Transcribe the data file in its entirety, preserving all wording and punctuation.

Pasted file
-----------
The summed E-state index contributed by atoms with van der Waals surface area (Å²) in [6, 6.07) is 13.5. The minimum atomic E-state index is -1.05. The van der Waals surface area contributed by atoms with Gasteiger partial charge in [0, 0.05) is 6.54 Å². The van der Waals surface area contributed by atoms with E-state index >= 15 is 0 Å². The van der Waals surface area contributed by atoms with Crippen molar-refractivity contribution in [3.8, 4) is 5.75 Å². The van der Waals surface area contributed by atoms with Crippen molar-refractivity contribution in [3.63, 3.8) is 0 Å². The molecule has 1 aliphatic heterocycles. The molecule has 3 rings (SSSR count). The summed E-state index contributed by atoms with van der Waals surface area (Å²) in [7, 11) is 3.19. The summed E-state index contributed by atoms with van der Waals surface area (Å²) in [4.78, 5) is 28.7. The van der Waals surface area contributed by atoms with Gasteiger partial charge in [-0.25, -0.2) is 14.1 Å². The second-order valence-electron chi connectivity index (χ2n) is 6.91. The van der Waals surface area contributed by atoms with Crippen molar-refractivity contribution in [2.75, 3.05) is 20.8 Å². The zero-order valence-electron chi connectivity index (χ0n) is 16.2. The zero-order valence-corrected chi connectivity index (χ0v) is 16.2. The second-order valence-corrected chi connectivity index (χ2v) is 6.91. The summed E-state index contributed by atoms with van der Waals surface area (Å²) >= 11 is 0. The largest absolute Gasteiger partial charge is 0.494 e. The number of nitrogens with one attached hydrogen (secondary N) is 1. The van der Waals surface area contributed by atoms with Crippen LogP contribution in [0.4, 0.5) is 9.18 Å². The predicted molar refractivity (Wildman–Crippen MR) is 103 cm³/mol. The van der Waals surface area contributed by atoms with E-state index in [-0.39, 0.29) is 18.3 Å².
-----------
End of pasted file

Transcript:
The summed E-state index contributed by atoms with van der Waals surface area (Å²) in [6, 6.07) is 13.5. The minimum atomic E-state index is -1.05. The van der Waals surface area contributed by atoms with Gasteiger partial charge in [0, 0.05) is 6.54 Å². The van der Waals surface area contributed by atoms with E-state index >= 15 is 0 Å². The van der Waals surface area contributed by atoms with Crippen molar-refractivity contribution in [3.8, 4) is 5.75 Å². The van der Waals surface area contributed by atoms with Crippen molar-refractivity contribution in [3.63, 3.8) is 0 Å². The molecule has 1 aliphatic heterocycles. The molecule has 3 rings (SSSR count). The summed E-state index contributed by atoms with van der Waals surface area (Å²) in [7, 11) is 3.19. The summed E-state index contributed by atoms with van der Waals surface area (Å²) in [4.78, 5) is 28.7. The van der Waals surface area contributed by atoms with Gasteiger partial charge in [-0.25, -0.2) is 14.1 Å². The second-order valence-electron chi connectivity index (χ2n) is 6.91. The van der Waals surface area contributed by atoms with Crippen molar-refractivity contribution in [2.75, 3.05) is 20.8 Å². The zero-order valence-electron chi connectivity index (χ0n) is 16.2. The zero-order valence-corrected chi connectivity index (χ0v) is 16.2. The second-order valence-corrected chi connectivity index (χ2v) is 6.91. The summed E-state index contributed by atoms with van der Waals surface area (Å²) >= 11 is 0. The largest absolute Gasteiger partial charge is 0.494 e. The number of nitrogens with one attached hydrogen (secondary N) is 1. The van der Waals surface area contributed by atoms with Crippen LogP contribution in [0.4, 0.5) is 9.18 Å². The predicted molar refractivity (Wildman–Crippen MR) is 103 cm³/mol. The van der Waals surface area contributed by atoms with E-state index in [-0.39, 0.29) is 18.3 Å².